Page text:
Anti-coup protesters in Yangon splash red paint on the ground and scatter flyers on April 10 in a student-led "Red Movement" to commemorate the killing of hundreds of protesters by security forces. (Facebook / AFP)
Anti-coup protesters in Yangon splash red paint on the ground and scatter flyers on April 10 in a student-led "Red Movement" to commemorate the killing of hundreds of protesters by security forces. (Facebook / AFP)

Myanmar’s post-coup civilian death toll climbs past 700

A security guard was wounded in a bomb blast outside a military-owned bank in Mandalay yesterday, as the civilian death toll from the military’s brutal crackdown on dissent exceeds 700.

By AFP

Myawaddy Bank’s biggest branch in Mandalay was targeted on Sunday morning and a security guard was injured in the explosion, according to local media.

There was a heavy security presence in the area following the blast.

The bank is one of scores of military-controlled businesses that have faced boycott pressure since the coup. It has also felt the strain of a more general crisis in Myanmar’s banking sector as depositors rush to withdraw their cash, which banks are struggling to provide amid a strike by rank-and-file workers in the industry.

There has been heavy bloodletting in recent days.

On Saturday a local monitoring group said security forces gunned down and killed 82 anti-coup protesters the previous day in the city of Bago, 65 kilometres (40 miles) northeast of Yangon.

AFP-verified footage shot early Friday showed protesters hiding behind sandbag barricades wielding homemade rifles, as explosions were heard in the background.

The United Nations office in Myanmar tweeted late Saturday that it was following the bloodshed in Bago, where it said medical treatment had been denied to the injured.

Overall the Assistance Association for Political Prisoners has verified 701 civilian deaths since the putsch.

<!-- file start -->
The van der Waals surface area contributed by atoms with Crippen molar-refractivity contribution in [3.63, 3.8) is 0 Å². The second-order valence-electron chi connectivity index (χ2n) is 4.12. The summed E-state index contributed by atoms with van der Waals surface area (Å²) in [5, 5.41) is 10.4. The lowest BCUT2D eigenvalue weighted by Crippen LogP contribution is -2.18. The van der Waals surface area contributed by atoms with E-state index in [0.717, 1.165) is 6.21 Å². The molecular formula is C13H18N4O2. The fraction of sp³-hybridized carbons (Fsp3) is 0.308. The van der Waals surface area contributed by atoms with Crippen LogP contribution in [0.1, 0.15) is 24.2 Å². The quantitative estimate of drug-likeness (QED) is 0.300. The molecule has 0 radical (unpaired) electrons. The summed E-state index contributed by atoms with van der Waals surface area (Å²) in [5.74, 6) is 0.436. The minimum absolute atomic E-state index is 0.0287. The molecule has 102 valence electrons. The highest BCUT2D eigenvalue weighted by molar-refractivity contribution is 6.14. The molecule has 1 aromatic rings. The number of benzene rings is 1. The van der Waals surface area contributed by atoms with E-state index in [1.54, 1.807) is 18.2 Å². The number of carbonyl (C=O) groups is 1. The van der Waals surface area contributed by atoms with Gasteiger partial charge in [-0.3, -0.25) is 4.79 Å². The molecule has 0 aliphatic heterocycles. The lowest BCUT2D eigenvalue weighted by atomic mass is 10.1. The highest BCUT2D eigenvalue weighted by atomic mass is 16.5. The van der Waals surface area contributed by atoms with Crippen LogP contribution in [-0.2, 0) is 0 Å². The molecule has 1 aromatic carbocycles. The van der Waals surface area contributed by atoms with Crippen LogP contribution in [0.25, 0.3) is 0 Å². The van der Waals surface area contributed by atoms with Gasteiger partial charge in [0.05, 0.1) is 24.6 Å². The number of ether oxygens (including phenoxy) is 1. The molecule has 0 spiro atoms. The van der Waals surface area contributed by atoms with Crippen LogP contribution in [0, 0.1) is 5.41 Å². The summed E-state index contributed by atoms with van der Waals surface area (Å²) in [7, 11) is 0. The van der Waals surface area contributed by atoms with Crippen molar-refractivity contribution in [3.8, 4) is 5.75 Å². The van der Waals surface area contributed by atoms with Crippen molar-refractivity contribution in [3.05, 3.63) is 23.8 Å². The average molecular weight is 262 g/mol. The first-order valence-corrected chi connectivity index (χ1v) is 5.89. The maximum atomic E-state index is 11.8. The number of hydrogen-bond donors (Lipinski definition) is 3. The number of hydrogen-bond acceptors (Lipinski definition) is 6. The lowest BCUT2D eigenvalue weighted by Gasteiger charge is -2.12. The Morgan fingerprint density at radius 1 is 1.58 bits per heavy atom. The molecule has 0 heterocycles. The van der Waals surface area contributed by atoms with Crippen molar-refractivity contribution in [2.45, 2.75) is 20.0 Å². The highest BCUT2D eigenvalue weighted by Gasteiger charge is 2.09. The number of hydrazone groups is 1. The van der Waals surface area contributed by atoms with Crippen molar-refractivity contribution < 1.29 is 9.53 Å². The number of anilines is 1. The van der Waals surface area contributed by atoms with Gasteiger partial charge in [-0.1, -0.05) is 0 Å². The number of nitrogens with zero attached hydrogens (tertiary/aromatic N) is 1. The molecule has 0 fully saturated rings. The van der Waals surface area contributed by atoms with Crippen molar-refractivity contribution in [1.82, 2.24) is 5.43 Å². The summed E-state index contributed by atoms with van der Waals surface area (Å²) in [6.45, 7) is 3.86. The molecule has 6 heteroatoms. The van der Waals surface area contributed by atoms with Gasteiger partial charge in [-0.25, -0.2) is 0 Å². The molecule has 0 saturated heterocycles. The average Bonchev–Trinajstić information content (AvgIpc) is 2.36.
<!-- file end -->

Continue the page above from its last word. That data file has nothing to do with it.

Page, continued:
The junta has a far lower number: 248, a spokesman said on Friday.

Despite the bloodshed, protesters continued to rally in parts of the country.

University students and their professors marched through the streets of Mandalay and the city of Meiktila, elsewhere in Mandalay Region, yesterday morning, according to local media.

Some carried stems of Eugenia flowers – a symbol of victory.

In Yangon, protesters carried a banner that read: “We will get victory, we will win.”

Protesters there, as well as in the city of Monywa, the capital of Sagaing Region, took to writing political messages on leaves including “we must win” and calling for UN intervention to prevent further bloodshed.

Across the country people have been urged to participate in a torchlight protest in their neighbourhoods after sunset on Sunday night.

A protester sets off fireworks from behind a makeshift barricade while another holds a homemade rifle in a clash with security forces in Bago on April 9. (Hantarwady Media / AFP)

The ultimate penalty

Unrest also erupted on Saturday in the northwestern town of Tamu, near the Indian border in Sagaing Region, where protesters fought back when soldiers tried to tear down makeshift barricades erected to block security forces.

Two civilians were killed when soldiers started randomly shooting, said a local, with protesters retaliating by throwing a bomb that exploded and overturned a military truck, killing more than a dozen soldiers.

“Some are in hiding – we are worried that our people will be hurt as a reprisal,” the resident told AFP.

The mounting bloodshed has also angered some of Myanmar’s 20 or so ethnic armed groups, who control swathes of territory mostly in border regions.

There were clashes Saturday in northern Shan State, as the Ta’ang National Liberation Army mounted a pre-dawn attack on a police station, said the TNLA’s Brigadier General Tar Bhone Kyaw, who declined to give details.

Local media reported that more than a dozen police officers were killed, while the TNLA said the military retaliated with air strikes on its troops, killing at least one soldier.

State-run television reported in the evening that “terrorist armed groups” attacked the police station with heavy weaponry and set it on fire.

Meanwhile, state media reported on Friday that 19 people had been sentenced to death for robbery and murder by a military court, with 17 of them tried in absentia.

They were arrested in Yangon’s North Okkalapa Township – one of six areas in the commercial hub currently under martial law, meaning anybody arrested there is tried by a military tribunal.

Myanmar has long had the death penalty, but has not carried out a judicial execution in more than 30 years, said Mr Phil Robertson, deputy director of the Asia division for Human Rights Watch.

“It indicates the military are prepared to go back to a time when Myanmar was executing people,” he said.

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